Adaptive Image Element
Status of this Document
This is an unofficial draft spec, not formally endorsed by the WHATWG. It is suitable only for reviewing the details of the proposed element.
Table of Contents
- Implementation Examples
- Sample Markup Pattern
- Functional Polyfill
- Example Use Cases
- Flexible Layouts
- High-Resolution Displays
- Prior Discussion
Our goal is a markup-based means of delivering alternate image sources based on device capabilities, to prevent wasted bandwidth and optimize display for both screen and print.
The idea is to use the video tag’s markup pattern as the inspiration, as it’s specced to allow the use of media queries within attributes on its source elements and reliably displays the markup inside the tag in any browser that doesn’t recognize it. Through use of media attributes we would not only be able to reduce wasteful image requests for the sake of users with smaller displays, but we would be able tailor our images’ resolutions for users with high-res displays or for print.
Much of the surrounding discussion has taken place publicly, in the W3C’s Responsive Images Community Group.
2. Implementation Examples
Any combination of existing media queries can be used to determine the appropriate picture source, through a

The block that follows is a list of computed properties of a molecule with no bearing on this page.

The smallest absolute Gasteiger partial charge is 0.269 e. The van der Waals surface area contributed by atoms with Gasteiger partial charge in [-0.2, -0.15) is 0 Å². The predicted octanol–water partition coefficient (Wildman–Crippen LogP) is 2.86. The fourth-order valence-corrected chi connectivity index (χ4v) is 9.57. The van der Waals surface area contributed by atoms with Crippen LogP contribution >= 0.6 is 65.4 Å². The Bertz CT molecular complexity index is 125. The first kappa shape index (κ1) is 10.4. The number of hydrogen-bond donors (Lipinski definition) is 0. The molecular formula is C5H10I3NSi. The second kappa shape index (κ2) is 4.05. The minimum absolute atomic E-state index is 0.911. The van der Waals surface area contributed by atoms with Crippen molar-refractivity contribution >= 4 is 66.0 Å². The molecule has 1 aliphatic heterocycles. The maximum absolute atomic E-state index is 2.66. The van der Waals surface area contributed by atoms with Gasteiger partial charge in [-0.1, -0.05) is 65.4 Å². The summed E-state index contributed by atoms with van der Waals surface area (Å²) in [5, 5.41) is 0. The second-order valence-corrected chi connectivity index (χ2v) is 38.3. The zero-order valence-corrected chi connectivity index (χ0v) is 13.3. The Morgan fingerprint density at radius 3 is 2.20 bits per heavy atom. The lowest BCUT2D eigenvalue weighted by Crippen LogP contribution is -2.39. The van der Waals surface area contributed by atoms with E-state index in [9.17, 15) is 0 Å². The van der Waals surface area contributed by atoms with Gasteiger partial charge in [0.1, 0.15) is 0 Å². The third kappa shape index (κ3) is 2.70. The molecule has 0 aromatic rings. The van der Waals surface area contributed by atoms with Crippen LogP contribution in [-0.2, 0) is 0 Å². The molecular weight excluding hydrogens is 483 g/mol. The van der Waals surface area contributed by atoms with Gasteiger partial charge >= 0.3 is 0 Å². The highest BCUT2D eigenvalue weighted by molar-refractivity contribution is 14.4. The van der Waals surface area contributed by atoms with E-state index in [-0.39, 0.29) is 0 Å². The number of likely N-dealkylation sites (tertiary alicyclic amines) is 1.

media attribute on
source elements. This is identical to the specced behavior of
media attributes on the
source elements, as outlined here. Any implementation of the
picture tag should allow for the inclusion of fallback markup that is completely ignored by any UA that supports
picture, and is only displayed in browsers that do not recognize the new tag. Note that older browsers can be polyfilled (see section 3.2) with behavior similar to a native implementation.
2.1. Sample Markup Pattern
<picture alt="The alt attribute’s content should accurately describe the image represented by all sources, though cropping and zooming of sources may differ."> <!-- Matches by default: --> <source src="mobile.jpg" /> <!-- Overrides the previous source for windows greater than 600px --> <source src="medium.jpg" media="min-width: 600px" /> <!-- Overrides the previous source for windows greater than 900px --> <source src="fullsize.jpg" media="min-width: 900px" /> <!-- Fallback content, only displayed in the event the <picture> tag is unsupported by the browser: --> <img src="mobile.jpg" /> </picture>
2.2. Functional Polyfill
3. Example Use Cases
3.1. Flexible Layouts
Serving full-bleed images within a flexible layout or a layout dictated by media queries requires a source image with the largest necessary inherent size and scaling it down through CSS. On smaller displays such as phones and tablets—where bandwidth can be at a premium—this means an exceptionally wasteful request.
src will be prefetched prior to any logic that swaps the image, in many modern browsers. This is further detailed in this post.
<picture alt="Image of a polar bear blinking during a snowstorm."> <!-- Matches by default: --> <source src="mobile.jpg" /> <source src="medium.jpg" media="min-width: 600px" /> <source src="fullsize.jpg" media="min-width: 900px" /> <img src="mobile.jpg" /> </picture>